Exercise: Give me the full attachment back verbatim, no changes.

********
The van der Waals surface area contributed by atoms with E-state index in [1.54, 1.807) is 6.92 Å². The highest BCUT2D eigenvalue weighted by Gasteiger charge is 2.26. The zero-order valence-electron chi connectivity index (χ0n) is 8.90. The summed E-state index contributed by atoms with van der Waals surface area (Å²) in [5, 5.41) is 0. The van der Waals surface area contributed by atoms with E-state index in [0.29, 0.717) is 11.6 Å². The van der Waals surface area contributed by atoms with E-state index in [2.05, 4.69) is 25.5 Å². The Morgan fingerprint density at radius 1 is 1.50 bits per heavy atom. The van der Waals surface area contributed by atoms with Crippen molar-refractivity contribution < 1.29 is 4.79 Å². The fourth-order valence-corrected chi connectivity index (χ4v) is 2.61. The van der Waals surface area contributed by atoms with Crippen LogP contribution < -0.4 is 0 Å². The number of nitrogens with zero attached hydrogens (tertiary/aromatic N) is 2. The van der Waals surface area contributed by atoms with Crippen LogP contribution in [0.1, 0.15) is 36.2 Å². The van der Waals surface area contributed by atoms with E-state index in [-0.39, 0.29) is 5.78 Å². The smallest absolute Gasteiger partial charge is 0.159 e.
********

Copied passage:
The van der Waals surface area contributed by atoms with E-state index in [1.54, 1.807) is 6.92 Å². The highest BCUT2D eigenvalue weighted by Gasteiger charge is 2.26. The zero-order valence-electron chi connectivity index (χ0n) is 8.90. The summed E-state index contributed by atoms with van der Waals surface area (Å²) in [5, 5.41) is 0. The van der Waals surface area contributed by atoms with E-state index in [0.29, 0.717) is 11.6 Å². The van der Waals surface area contributed by atoms with E-state index in [2.05, 4.69) is 25.5 Å². The Morgan fingerprint density at radius 1 is 1.50 bits per heavy atom. The van der Waals surface area contributed by atoms with Crippen molar-refractivity contribution < 1.29 is 4.79 Å². The fourth-order valence-corrected chi connectivity index (χ4v) is 2.61. The van der Waals surface area contributed by atoms with Crippen LogP contribution < -0.4 is 0 Å². The number of nitrogens with zero attached hydrogens (tertiary/aromatic N) is 2. The van der Waals surface area contributed by atoms with Crippen LogP contribution in [0.1, 0.15) is 36.2 Å². The van der Waals surface area contributed by atoms with E-state index in [-0.39, 0.29) is 5.78 Å². The smallest absolute Gasteiger partial charge is 0.159 e.